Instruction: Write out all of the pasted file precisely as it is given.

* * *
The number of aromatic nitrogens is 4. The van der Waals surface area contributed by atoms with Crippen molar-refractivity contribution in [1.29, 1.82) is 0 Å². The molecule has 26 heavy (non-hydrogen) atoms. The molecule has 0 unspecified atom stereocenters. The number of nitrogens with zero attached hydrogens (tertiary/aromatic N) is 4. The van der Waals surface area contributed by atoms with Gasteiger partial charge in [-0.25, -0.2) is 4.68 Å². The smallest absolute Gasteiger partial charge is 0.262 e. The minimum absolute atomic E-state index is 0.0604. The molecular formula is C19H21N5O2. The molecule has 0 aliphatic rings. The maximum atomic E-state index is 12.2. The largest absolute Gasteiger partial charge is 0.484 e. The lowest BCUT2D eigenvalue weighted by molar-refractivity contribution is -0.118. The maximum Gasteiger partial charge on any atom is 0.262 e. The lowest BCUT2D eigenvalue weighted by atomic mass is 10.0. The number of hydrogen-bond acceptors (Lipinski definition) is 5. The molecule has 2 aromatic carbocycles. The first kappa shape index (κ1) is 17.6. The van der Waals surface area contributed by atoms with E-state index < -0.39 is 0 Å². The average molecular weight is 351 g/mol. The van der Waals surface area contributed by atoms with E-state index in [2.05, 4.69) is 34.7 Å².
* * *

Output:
The number of aromatic nitrogens is 4. The van der Waals surface area contributed by atoms with Crippen molar-refractivity contribution in [1.29, 1.82) is 0 Å². The molecule has 26 heavy (non-hydrogen) atoms. The molecule has 0 unspecified atom stereocenters. The number of nitrogens with zero attached hydrogens (tertiary/aromatic N) is 4. The van der Waals surface area contributed by atoms with Gasteiger partial charge in [-0.25, -0.2) is 4.68 Å². The smallest absolute Gasteiger partial charge is 0.262 e. The minimum absolute atomic E-state index is 0.0604. The molecular formula is C19H21N5O2. The molecule has 0 aliphatic rings. The maximum atomic E-state index is 12.2. The largest absolute Gasteiger partial charge is 0.484 e. The lowest BCUT2D eigenvalue weighted by molar-refractivity contribution is -0.118. The maximum Gasteiger partial charge on any atom is 0.262 e. The lowest BCUT2D eigenvalue weighted by atomic mass is 10.0. The number of hydrogen-bond acceptors (Lipinski definition) is 5. The molecule has 2 aromatic carbocycles. The first kappa shape index (κ1) is 17.6. The van der Waals surface area contributed by atoms with E-state index < -0.39 is 0 Å². The average molecular weight is 351 g/mol. The van der Waals surface area contributed by atoms with E-state index in [2.05, 4.69) is 34.7 Å².